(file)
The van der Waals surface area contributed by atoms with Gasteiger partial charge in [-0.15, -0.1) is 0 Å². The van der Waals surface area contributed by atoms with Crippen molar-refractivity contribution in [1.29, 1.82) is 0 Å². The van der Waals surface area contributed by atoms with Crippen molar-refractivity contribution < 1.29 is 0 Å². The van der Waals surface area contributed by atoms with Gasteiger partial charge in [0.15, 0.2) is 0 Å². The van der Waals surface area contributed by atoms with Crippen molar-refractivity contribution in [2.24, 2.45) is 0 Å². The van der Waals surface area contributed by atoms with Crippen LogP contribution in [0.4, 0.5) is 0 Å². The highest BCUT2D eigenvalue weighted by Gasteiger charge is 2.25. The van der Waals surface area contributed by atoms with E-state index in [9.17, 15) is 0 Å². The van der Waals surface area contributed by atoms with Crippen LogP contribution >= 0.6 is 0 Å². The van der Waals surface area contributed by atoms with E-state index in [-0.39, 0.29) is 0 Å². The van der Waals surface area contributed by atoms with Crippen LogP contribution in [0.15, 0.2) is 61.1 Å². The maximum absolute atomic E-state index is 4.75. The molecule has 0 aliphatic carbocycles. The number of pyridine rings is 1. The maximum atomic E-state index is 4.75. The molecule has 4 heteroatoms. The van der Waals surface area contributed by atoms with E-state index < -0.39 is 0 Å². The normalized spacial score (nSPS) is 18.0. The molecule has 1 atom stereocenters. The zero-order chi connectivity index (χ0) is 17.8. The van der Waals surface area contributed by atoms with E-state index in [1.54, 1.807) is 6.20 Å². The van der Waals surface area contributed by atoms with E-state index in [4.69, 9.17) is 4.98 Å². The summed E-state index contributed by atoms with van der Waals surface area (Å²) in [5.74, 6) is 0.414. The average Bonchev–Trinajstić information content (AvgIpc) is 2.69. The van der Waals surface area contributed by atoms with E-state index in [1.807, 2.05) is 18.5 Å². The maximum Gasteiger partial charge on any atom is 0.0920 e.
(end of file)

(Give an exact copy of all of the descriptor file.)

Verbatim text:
The van der Waals surface area contributed by atoms with Gasteiger partial charge in [-0.15, -0.1) is 0 Å². The van der Waals surface area contributed by atoms with Crippen molar-refractivity contribution in [1.29, 1.82) is 0 Å². The van der Waals surface area contributed by atoms with Crippen molar-refractivity contribution < 1.29 is 0 Å². The van der Waals surface area contributed by atoms with Gasteiger partial charge in [0.15, 0.2) is 0 Å². The van der Waals surface area contributed by atoms with Crippen molar-refractivity contribution in [2.24, 2.45) is 0 Å². The van der Waals surface area contributed by atoms with Crippen LogP contribution in [0.4, 0.5) is 0 Å². The highest BCUT2D eigenvalue weighted by Gasteiger charge is 2.25. The van der Waals surface area contributed by atoms with E-state index in [9.17, 15) is 0 Å². The van der Waals surface area contributed by atoms with Crippen LogP contribution >= 0.6 is 0 Å². The van der Waals surface area contributed by atoms with E-state index in [-0.39, 0.29) is 0 Å². The van der Waals surface area contributed by atoms with Crippen LogP contribution in [0.15, 0.2) is 61.1 Å². The maximum absolute atomic E-state index is 4.75. The molecule has 0 aliphatic carbocycles. The number of pyridine rings is 1. The maximum atomic E-state index is 4.75. The molecule has 4 heteroatoms. The van der Waals surface area contributed by atoms with E-state index < -0.39 is 0 Å². The normalized spacial score (nSPS) is 18.0. The molecule has 1 atom stereocenters. The zero-order chi connectivity index (χ0) is 17.8. The van der Waals surface area contributed by atoms with E-state index in [1.54, 1.807) is 6.20 Å². The van der Waals surface area contributed by atoms with E-state index in [4.69, 9.17) is 4.98 Å². The summed E-state index contributed by atoms with van der Waals surface area (Å²) in [5.74, 6) is 0.414. The average Bonchev–Trinajstić information content (AvgIpc) is 2.69. The van der Waals surface area contributed by atoms with E-state index in [1.807, 2.05) is 18.5 Å². The maximum Gasteiger partial charge on any atom is 0.0920 e.